# Noughts and Crosses Problem Statement:Find the winning lines of 3 in grids of n x n.

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Introduction

Noughts and Crosses

Problem Statement:

Find the winning lines of 3 in grids of n x n.

3 x 3 4 x 4 5 x 5 6 x 6

Possible Solution:

To work out how many winning lines of 3 there are on each grid I will draw in the lines (see appendix). Here are my results:

3 | 4 | 5 | 6 |

8 | 24 | 48 | 80 |

To find the rule I will use the difference method.

3 | 4 | 5 | 6 |

8 | 24 | 48 | 80 |

\ | / \ | / \ | / |

16 24 32

\ / \ /

- 8

Half of 8 is 4. So the rule will begin with 4n².

n | 3 | 4 | 5 | 6 |

a | 8 | 24 | 48 | 80 |

4n² | 36 | 64 | 100 | 144 |

B | -28 | -40 | -52 | -64 |

\ | / \ | / \ | / |

-12 -12 -12

a = answer, as in number of winning lines.

B = a - 4n²

This gives my rule so far as 4n²-12n.

(n² x 4)-(12 x n)

(9 x 4)-(12 x 3) = 36-36 = 0

0 + 8 = 8 +8

(16 x 4)-(12 x 4) = 64-48= 16

16+8= 24 +8

Therefore my rule is: 4n² - 12n + 8

To confirm my rule I will use an alternative method. I will break down “a” into the vertical, horizontal, and diagonal lines, find the rule for each then find the sum of the resulting rules.

Middle

This rule (the sum of the rules for vertical, horizontal and diagonal lines) is the same as the rule I found using the difference method, therefore it confirms that my rule is correct.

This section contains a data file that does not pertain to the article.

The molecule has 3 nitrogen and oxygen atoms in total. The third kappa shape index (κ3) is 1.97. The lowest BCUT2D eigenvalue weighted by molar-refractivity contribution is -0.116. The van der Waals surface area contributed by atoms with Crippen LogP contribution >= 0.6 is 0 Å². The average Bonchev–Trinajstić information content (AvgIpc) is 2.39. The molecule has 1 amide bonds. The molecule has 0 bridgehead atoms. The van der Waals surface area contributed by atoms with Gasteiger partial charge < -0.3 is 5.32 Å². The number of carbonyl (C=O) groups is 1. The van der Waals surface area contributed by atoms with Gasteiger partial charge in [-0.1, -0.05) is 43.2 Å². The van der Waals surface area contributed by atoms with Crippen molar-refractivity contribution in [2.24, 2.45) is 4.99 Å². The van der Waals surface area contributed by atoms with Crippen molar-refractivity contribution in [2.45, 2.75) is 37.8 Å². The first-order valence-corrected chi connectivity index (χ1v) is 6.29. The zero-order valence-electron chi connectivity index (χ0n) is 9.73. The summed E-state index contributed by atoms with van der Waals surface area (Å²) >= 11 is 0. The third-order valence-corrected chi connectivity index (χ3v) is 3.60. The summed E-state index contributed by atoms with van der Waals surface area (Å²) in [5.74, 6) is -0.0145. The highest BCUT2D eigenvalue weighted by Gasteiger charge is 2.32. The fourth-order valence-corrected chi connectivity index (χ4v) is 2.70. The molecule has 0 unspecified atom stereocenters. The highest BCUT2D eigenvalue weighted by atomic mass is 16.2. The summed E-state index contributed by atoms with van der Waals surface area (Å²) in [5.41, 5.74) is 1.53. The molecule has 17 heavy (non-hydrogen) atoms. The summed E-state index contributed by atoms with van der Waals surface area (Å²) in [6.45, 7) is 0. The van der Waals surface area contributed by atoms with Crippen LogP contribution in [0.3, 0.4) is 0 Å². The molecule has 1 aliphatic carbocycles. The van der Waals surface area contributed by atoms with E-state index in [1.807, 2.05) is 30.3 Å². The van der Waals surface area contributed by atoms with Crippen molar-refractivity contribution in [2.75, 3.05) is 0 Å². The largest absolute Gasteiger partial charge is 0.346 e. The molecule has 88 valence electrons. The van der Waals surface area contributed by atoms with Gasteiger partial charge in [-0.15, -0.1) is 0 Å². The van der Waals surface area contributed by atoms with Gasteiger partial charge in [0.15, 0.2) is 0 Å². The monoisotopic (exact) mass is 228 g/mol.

I am now going to look at grids of n x m.

In this case m = n+1

3 x 4 4 x 5 5 x 6 6 x 7

Possible solution:

To work out how many winning lines of 3 there are on each grid I will draw in the lines (see appendix). Here are my results:

3 | 4 | 5 | 6 |

14 | 34 | 62 | 98 |

To find the rule I will use the difference method.

14 34 62 98

\ / \ / \ /

20 28 36

\ / \ /

- 8

Half of 8 is 4. So the rule will begin with 4n².

n | 3 | 4 | 5 | 6 |

a | 14 | 34 | 62 | 98 |

4n² | 36 | 64 | 100 | 144 |

B | -22 | -30 | -38 | -46 |

\ | / \ | / \ | / |

-8 -8 -8

4n²- 8n

(n² x 4)-(8 x n)

(9 x 4)-(8 x 3)= 36-24= 12

12 + 2= 14 +2

(16 x 4)-(8 x 4)= 64-32= 32

32 + 2= 34 +2

Therefore the rule for n x m- where m= n+1 is: 4n²- 8n +2.

Again I am

Conclusion

Again I am going to confirm my rule by breaking down the winning lines into vertical, horizontal and diagonal, and then adding together the rules.

a | 3 | 4 | 5 | 6 | |

Vertical | 9 | 16 | 25 | 36 | n² * |

Horizontal | 5 | 12 | 21 | 32 | n²-4 * |

Diagonal | 6 | 16 | 30 | 48 | 2n²- 4n |

Total | 20 | 44 | 76 | 116 | 4n² - 4n -4 |

* by inspection I can see this rule.

.. I used the difference method to find this rule:

3 4 5 6

6 16 30 48

\ / \ / \ /

10 14 18

\ / \ /

- 4

This shows that the rule will begin with 2n².

n | 3 | 4 | 5 | 6 |

D | 6 | 16 | 30 | 48 |

2n² | 18 | 32 | 50 | 72 |

B | -12 | -16 | -20 | -24 |

\ | / \ | / \ | / |

-4 -4 -4

D = number of diagonal lines.

B= D-2n²

This means my rule so far is 2n²-4n.

(n² x 2)-(4 x 3)= 18-12= 6

(n² x 2)-(4 x 4)= 32-16= 16

Therefore the rule for diagonal lines in an n x n+2 grid is 2n²-4n.

4n² - 4n -4

This rule (the sum of the rules for vertical, horizontal and diagonal lines) is the same as the rule I found using the difference method, therefore it confirms that my rule is correct.

I am now going to find a rule for any n x m grid.

This student written piece of work is one of many that can be found in our GCSE T-Total section.

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